How to Look

at a House


A blog with answers
to your questions about
HOME INSPECTION
and HOME MAINTENANCE


More Blog Posts on Similar Subjects:

  1. How do I find a good contractor in Gainesville?

  2. Are you licensed and insured?

  3. What questions should I ask the home inspector during the inspection?

  4. Does it make sense to buy an older mobile home and remodel it?

  5. What do I need to know about a condo inspection?

  6. What are the warning signs of a dangerous deck?

  7. What questions should I ask a home inspector that I’m considering hiring?

  8. Do you make sure the house is up to code?

  9. What’s the difference between a roof inspection and a roofing estimate?

  10. What’s your best advice for a Gainesville homebuyer?

  11. Do inspectors go on the roof? Do they get in the attic?

  12. Do you guarantee you will find everything that’s wrong with the house?

  13. What tools do you use for a home inspection?

  14. What should I look for when buying a former rental house?

  15. How can I lower my homeowners insurance cost?

  16. How much does a home inspection cost?

  17. What should I look for when buying a “flipper” house?

  18. What are the questions a home inspector won’t answer?

  19. What do I need to know about buying a 1950s house?

  20. Should the seller be at the home inspection?

  21. What is the average lifespan of a house?

  22. What kitchen appliances are required to pass an FHA inspection?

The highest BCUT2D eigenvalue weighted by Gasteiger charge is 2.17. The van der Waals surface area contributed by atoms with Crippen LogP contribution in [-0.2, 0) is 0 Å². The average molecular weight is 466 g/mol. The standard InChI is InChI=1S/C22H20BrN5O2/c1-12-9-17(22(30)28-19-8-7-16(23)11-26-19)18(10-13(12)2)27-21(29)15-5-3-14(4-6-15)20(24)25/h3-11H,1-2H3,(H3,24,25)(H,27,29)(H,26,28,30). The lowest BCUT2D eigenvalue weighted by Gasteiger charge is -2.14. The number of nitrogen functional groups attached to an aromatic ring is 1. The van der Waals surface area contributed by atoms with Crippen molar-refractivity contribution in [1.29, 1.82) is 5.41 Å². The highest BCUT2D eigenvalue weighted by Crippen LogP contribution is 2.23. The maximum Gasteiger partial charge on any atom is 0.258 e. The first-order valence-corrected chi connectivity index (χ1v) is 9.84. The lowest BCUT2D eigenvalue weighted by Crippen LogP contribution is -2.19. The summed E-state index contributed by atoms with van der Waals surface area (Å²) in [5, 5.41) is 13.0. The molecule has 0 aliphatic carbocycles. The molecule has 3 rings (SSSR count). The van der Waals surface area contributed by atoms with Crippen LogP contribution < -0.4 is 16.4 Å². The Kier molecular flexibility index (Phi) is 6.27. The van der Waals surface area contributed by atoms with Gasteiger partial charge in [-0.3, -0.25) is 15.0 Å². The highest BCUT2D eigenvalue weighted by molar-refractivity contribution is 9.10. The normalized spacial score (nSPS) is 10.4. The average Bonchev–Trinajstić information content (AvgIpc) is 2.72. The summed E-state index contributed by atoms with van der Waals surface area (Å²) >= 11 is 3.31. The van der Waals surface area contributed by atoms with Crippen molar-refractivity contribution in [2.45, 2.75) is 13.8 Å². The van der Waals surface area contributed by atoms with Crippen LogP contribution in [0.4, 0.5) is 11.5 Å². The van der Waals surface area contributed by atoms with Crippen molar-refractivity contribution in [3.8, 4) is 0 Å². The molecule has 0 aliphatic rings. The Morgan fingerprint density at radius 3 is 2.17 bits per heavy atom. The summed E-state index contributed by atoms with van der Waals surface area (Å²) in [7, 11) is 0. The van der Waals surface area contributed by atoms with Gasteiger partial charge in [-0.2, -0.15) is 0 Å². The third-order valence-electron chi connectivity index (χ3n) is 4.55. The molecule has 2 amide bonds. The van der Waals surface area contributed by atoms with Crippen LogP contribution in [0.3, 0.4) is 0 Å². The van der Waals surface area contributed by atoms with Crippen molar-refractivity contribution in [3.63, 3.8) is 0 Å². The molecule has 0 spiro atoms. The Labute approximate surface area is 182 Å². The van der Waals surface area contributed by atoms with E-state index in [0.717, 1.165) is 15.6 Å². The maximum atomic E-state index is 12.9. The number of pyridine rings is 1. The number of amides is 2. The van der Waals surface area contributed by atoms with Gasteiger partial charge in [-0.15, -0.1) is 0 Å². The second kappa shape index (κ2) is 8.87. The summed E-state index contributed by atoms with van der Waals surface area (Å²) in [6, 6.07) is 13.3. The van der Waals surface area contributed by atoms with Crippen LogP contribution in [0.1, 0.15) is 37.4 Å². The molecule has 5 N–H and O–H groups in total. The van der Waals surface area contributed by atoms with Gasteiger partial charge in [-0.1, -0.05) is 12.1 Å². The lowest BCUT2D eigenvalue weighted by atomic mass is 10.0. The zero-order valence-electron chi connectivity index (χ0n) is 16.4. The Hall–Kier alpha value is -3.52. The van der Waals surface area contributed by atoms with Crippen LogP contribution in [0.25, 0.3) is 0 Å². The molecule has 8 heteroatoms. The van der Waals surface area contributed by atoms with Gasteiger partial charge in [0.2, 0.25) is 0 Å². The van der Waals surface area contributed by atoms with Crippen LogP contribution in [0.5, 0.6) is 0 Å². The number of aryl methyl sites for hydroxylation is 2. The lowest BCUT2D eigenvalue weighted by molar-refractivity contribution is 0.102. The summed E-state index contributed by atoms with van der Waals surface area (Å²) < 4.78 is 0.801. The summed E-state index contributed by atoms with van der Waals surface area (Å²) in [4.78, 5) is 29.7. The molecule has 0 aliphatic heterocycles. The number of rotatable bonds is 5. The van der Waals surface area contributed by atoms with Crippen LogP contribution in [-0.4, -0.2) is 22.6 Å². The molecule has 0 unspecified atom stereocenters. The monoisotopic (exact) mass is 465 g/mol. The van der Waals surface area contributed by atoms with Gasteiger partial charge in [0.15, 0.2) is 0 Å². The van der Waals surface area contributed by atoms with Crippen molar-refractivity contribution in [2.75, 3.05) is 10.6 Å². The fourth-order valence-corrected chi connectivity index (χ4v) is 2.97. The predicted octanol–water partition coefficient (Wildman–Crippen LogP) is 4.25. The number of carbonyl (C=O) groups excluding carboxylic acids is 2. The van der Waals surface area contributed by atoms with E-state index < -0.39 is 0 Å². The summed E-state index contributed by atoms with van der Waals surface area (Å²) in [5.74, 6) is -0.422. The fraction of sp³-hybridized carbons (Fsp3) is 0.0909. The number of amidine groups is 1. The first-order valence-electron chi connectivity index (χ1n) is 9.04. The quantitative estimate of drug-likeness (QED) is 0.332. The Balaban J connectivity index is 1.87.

23. What is the difference between prescriptive and performance building codes?

  24. Should I use my realtor’s home inspector or choose one myself?

  25. Can a home inspector do repairs to a house after doing the inspection?

  26. Should I trust the Seller’s Property Disclosure Statement?

  27. What is a “cosmetic” defect in a home inspection?

  28. Should I follow the home inspector around during the inspection?

  29. Who should pay for the home inspection?

  30. The seller gave me a report from a previous home inspection. Should I use it or get one of my own?

  31. How can I make sure I don’t get screwed on the home inspection?

  32. What are the pros and cons of concrete block versus wood frame construction?

Welcome to our blog!
We want you to be an informed homebuyer, and each blog post is a question that we have answered for our friends and customers over the years. Hope they help you make a good choice for your next home.

  We suggest that you take the estimated cost of the necessary repairs and calculate it as a percentage of the total cost of the home. Would you cancel a contract when all the repairs equal only 2% of what you are paying for the house?

   Also, do all the repairs have to be done right away? For example, if the home inspector says that the roof is near the end of it’s serviceable lifespan, that doesn’t mean you need a roof right now. You have a couple of years to recover from the dent the down payment made in your bank account before you will need a new roof.

   And, last, we always suggest that you take at least a day to make your decision. Sleep on it overnight. Unless the inspection is an unmitigated disaster, don’t cancel you contract on the spot.

   Now is a great time to find your dream home at a never-to-be-repeated low price. We wish you happy house hunting!


While we hope you find this series of articles about home inspection helpful, they should not be considered an alternative to an actual home inspection by a local inspector. Also, construction standards vary in different parts of the country and it is possible that important issues related to your area may not be covered here.
©2015 - McGarry and Madsen Inspection.

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